11. I can't imagine it is "normal." When I have a good swing it feels effortless and balanced with no jerkiness. If I had to guess, you're body is fighting the club somehow. Maybe it's a path problem, maybe you're arms are separating in your follow through (think chicken wing.) Hard to say without seeing a swing. You should video and post on the My Swing thread.
  12. I remember reading a comment by mvmac in another thread talking about head/eye position where, I think, he recommended to someone that he get his eyes on more parallel line to the ball at address. He said something to the effect that it gave him a "few other things for free" which I took to mean set him up to perform some other fundamentals more easily. This was in regards to a full swing, not putting. What is the 5ks theory on head/eye position at address?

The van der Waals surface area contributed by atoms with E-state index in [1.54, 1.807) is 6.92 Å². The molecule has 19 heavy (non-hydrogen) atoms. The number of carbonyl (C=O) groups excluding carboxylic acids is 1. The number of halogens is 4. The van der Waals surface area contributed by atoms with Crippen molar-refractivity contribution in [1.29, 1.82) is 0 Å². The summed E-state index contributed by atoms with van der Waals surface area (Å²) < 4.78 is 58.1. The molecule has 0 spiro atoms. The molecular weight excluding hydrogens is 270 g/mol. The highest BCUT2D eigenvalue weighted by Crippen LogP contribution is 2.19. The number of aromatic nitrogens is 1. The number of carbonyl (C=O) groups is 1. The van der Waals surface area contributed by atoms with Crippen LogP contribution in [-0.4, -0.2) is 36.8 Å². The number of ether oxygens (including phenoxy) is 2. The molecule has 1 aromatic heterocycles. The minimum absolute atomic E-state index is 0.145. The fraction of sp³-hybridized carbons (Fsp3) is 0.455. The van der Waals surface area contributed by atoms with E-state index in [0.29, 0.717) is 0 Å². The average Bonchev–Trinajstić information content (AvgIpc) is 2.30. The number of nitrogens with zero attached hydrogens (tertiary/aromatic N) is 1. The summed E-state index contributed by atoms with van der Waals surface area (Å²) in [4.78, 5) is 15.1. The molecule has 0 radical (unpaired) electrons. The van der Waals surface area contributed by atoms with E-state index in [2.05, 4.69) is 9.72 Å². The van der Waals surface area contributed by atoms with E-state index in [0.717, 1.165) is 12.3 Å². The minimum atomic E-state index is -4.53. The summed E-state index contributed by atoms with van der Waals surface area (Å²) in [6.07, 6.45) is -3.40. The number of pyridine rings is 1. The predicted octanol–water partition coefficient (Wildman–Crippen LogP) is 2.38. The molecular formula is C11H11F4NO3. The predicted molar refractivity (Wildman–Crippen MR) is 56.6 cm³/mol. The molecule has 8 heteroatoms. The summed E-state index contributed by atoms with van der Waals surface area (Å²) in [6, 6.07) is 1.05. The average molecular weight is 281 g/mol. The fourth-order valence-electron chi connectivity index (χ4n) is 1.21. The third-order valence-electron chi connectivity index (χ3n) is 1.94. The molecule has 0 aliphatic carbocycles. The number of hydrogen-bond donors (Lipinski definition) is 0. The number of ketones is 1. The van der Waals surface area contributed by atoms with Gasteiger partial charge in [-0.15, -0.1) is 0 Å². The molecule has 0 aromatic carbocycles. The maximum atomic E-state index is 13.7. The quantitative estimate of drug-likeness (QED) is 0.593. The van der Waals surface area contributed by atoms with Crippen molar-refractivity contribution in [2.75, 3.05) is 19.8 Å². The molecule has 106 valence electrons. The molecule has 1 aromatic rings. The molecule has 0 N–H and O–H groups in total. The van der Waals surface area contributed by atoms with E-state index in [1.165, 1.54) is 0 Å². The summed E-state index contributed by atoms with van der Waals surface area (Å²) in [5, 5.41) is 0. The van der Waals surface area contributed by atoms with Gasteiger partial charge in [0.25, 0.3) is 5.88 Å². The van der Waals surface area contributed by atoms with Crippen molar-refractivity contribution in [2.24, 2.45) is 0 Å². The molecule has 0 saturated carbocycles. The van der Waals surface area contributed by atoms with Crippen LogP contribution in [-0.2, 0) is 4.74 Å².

13. If you are trying to post a video: Embed Videos This forum will embed YouTube and Vimeo videos, and we strongly encourage you to embed videos of these types. Just click the "video" or "film" icon in the toolbar, paste the URL to the video in, and click "Submit" to embed the video in your post. When you post/reply: in the tool bar with the smiley face you will see a symbol that looks like film. click that and copy the url for your video. Hope that helps
  14. Take your medicine and punch it out.